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Viewing Wi-Fi Details in Snow Leopard

In Snow Leopard, hold down the Option key before clicking the AirPort menu. Doing so reveals additional technical details including which standards, speeds, and frequencies you're using to connect, as well as what's in use by other networks. With the Option key held down and with a network already joined, the AirPort menu reveals seven pieces of information: the PHY Mode, the MAC (Media Access Control) address, the channel and band in use, the security method that's in use, the RSSI (Received Signal Strength Indication) measurement, the transmit rate, and the MCS Index. In Leopard, some, but not all, of these details are revealed by Option-clicking the AirPort menu.

Submitted by
Doug McLean

 
 

DAVE 3.1 Adds Mac OS X Support

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DAVE 3.1 Adds Mac OS X Support -- Thursby Software Systems announced the availability of DAVE 3.1, the newest version of the company's utility for sharing a Mac on a PC network. In addition to bidirectional file sharing between Macs and Windows-based PCs, DAVE 3.1 adds the capability for Windows users to access Mac machines and printers (both inkjet and PostScript) under Mac OS X 10.1. Under Mac OS 8.6 and later, only PostScript printers are accessible. Other features include large file and file name support under Mac OS 9 and Mac OS X 10.1, and automatic workgroup detection. DAVE 3.1 is a free update for anyone who purchased DAVE 2.5 during the 2001 calendar year; older copies and previous versions can be upgraded for $90, while a new version costs $150. [JLC]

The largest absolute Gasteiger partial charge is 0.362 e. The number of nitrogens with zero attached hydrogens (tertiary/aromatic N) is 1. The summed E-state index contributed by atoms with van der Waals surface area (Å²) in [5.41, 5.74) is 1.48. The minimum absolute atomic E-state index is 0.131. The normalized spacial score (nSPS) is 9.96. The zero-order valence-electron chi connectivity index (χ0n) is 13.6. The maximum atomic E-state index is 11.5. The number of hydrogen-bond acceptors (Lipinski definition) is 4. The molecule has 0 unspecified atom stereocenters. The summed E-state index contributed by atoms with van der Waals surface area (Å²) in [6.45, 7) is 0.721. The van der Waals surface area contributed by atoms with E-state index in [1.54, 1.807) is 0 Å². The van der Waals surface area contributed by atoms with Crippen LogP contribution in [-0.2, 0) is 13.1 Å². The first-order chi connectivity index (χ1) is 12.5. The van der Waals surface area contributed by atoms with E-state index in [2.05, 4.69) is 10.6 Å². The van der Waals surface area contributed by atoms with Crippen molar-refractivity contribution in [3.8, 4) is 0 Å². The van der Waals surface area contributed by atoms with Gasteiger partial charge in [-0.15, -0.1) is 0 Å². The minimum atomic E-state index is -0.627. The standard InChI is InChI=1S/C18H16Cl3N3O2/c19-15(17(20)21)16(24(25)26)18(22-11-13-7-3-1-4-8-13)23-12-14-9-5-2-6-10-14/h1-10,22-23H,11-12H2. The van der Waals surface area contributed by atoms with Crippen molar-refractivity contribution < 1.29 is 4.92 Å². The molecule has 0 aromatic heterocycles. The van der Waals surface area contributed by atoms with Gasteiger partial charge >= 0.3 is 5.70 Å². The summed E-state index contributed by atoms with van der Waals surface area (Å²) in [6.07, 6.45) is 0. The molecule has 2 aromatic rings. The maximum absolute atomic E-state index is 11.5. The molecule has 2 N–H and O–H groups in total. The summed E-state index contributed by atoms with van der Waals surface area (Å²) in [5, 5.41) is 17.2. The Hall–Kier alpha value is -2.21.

<http://www.thursby.com/products/dave.html>

 

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